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Choice for Voters: American Dream vs. Beck’s Nightmare

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Immigrants Embrace Democracy through the Ballot Box While Anti-Immigrant Leader Beck Promotes Fear and Intimidation

On the day that thousands peacefully marched nationwide to mobilize immigrant voters in November, anti-immigrant leader Roy Beck called for hostile treatment of immigrants and continued to support the mass deportation of 12 million people living and working in the United States. “We want to…create an inhospitable environment for immigration law breakers so more and more will decide to go home,” said Roy Beck, executive director of NumbersUSA. [New York Times, 5/2/08]

“It is shameful that on a day where thousands rallied in the name of Democracy and the ‘American Dream,’ Roy Beck would resort to tactics of fear and intimidation that run contrary to American ideals,” said Frank Sharry, Executive Director of America’s Voice. “Beck’s call to create an America where even legal immigrants feel unwelcome is not only unpatriotic, it is nowhere near a solution to the crisis at hand.”

The extremist rhetoric of Beck and his allies are what is helping to drive intense voter mobilization efforts around the country that will play a central role in the 2008 election cycle. Already there has been a surge of immigrant voter participation in the early primary states that will likely spell doom or reward for politicians depending on whether they embrace real solutions or sound bites.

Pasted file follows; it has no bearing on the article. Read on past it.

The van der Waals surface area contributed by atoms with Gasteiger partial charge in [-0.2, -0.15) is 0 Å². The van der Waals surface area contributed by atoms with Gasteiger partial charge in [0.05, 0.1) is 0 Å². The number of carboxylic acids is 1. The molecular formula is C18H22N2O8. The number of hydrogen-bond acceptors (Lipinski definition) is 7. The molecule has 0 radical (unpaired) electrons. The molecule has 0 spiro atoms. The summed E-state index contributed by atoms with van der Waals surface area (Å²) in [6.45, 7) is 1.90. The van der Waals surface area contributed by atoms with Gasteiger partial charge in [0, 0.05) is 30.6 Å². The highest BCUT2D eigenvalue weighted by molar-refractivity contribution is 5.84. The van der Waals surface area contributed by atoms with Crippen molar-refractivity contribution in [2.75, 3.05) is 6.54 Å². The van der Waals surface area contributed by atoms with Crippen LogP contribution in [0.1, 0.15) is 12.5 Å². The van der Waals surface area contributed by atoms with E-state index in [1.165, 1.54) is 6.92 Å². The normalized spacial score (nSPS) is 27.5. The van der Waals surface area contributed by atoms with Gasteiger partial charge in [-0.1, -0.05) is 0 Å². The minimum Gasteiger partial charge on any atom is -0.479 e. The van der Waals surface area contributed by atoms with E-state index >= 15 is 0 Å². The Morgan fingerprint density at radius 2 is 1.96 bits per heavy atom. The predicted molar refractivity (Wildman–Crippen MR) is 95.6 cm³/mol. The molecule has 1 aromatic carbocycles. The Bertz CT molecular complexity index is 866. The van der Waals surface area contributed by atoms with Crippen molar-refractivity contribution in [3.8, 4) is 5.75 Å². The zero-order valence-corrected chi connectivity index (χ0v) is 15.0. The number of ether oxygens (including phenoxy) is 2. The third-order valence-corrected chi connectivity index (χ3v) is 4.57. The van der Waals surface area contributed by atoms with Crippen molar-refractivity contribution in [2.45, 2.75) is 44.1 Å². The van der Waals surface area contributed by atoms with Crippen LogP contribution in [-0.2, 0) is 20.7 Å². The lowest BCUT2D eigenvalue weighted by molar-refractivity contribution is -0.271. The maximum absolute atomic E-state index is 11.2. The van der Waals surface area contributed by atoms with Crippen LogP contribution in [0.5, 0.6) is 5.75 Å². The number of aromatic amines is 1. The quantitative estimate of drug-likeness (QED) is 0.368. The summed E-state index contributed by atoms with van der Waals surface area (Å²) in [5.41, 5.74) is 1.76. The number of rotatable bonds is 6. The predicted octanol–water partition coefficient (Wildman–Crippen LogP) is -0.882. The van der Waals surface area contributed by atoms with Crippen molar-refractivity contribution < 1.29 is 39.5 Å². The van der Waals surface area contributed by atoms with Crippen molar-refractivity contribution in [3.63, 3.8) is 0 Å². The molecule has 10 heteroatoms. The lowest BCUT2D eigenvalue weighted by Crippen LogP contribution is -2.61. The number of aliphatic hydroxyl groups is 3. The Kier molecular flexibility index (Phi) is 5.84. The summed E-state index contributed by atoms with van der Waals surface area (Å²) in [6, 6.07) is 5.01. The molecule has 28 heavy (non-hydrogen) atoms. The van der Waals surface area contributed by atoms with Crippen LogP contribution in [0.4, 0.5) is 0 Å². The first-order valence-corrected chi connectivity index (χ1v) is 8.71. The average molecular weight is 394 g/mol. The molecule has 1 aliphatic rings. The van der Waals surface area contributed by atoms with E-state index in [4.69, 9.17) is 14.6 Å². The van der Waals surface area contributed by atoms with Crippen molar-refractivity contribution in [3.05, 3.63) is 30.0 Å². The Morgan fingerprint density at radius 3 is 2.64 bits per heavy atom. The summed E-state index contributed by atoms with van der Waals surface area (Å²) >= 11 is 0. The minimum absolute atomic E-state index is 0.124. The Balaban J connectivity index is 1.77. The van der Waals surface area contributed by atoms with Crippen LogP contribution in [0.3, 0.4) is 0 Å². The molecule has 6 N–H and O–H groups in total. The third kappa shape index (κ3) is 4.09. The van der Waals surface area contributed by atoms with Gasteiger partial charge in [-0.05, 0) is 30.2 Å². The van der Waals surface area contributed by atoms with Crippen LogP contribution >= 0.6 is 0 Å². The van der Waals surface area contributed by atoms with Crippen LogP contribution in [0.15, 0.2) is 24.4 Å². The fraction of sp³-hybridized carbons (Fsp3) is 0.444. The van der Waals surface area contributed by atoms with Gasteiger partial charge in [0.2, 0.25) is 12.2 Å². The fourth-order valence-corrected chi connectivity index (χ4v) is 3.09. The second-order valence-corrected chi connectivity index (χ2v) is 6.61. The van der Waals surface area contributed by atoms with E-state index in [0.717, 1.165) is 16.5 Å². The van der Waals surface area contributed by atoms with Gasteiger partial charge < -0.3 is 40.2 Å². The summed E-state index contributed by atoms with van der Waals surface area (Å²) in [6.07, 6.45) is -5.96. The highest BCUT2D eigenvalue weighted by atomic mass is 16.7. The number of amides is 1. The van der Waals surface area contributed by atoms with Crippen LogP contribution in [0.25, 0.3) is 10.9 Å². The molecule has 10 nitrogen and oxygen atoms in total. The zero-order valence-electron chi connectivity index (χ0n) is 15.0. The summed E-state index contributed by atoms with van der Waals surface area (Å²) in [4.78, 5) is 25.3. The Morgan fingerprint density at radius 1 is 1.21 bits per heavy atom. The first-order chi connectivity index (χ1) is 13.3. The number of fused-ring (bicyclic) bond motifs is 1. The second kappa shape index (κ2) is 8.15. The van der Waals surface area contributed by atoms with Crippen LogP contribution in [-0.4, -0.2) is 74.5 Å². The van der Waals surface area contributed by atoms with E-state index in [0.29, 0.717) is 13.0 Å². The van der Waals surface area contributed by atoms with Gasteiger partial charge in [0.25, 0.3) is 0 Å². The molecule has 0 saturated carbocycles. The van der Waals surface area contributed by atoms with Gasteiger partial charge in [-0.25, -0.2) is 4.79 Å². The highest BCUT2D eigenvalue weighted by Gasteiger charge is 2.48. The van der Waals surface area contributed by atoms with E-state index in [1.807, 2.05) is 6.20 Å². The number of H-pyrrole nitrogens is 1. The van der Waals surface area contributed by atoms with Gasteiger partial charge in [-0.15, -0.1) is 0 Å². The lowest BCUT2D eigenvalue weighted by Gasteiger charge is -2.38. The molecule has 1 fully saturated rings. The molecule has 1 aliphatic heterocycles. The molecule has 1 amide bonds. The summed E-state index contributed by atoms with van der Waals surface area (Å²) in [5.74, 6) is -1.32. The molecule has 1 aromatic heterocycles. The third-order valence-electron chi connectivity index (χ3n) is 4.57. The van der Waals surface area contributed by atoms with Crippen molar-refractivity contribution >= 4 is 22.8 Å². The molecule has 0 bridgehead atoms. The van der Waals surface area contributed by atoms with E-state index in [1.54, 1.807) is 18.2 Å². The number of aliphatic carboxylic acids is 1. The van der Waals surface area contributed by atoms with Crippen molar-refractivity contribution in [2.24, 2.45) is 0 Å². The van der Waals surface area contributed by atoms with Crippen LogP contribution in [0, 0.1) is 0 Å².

“Visions of rounding up and harassing millions of Latinos to find out their immigration status is nothing more than Roy Beck’s version of non-violent ethnic cleansing. This narrow-minded plan will insult the fastest growing group of voters while failing to provide real solutions to illegal immigration,” concluded Sharry.

Harnessing the power of American voices and American values to win common sense immigration reform.

Media coverage of yesterday’s rallies shows the depth of support for workable solutions and the American Dream:

“While the breadth of activities will be significant, most eyes are turned toward the November election,” said Rich Stolz, a coordinator with Fair Immigration Reform Movement, which oversees activist groups across the country. “We’ve been calling on the candidates to prioritize immigration.” [Associated Press, 4/29/08]

“Activists say this year’s efforts are focused less on protests and more on voter registration and setting an agenda for the next president.” [Associated Press, 5/2/08]

“If we don’t make our voice heard to the electorate, then there’s no point,” said Ricardo Serrano, outreach coordinator of the Illinois Coalition for Immigrant and Refugee Rights for the Northwest suburbs, prior to the march. “We’re trying to move away from, ‘just come and march and this is the one thing you do this year for immigration reform.’ “[Chicago Daily Herald, 5/1/08]

Organizers have been focusing their efforts since then in less visible ways: pressuring Congress for immigration reform legislation, registering foreign-born citizens to vote and encouraging legal immigrants to become U.S. citizens. A record number of naturalization applications were filed last year. [San Francisco Chronicle, 5/1/08]

“Marches and demonstrations that happened across the country was the way that the immigrant community gave a face to the value that the community brings to the nation,” said Mr. de la Cruz. “But in order to make political changes, we have to make sure that we increase our participation at the ballot box and through citizenship efforts.” [Dallas Morning News, 5/2/08]

“We want a commitment from the three presidential candidates to pass humane immigration reform in the first 100 days in office,” said Christine Neumann-Ortiz, director of Voces de la Frontera, the main organization behind the Milwaukee march. [New York Times, 5/2/08]

Speaking Spanish, Bermudez, the group’s founder and director, says he’s looking for registered voters to sign a petition for an opponent of Maricopa County Sheriff Joe Arpaio. But he also wants those in the lobby to know this: Together with Hispanics around Arizona, they have political power. “The most positive thing we can do is make sure everybody who is a U.S. citizen is registered to vote and everybody who is registered to vote comes out to vote,” Bermudez says. [Tucson Citizen, 4/30/08]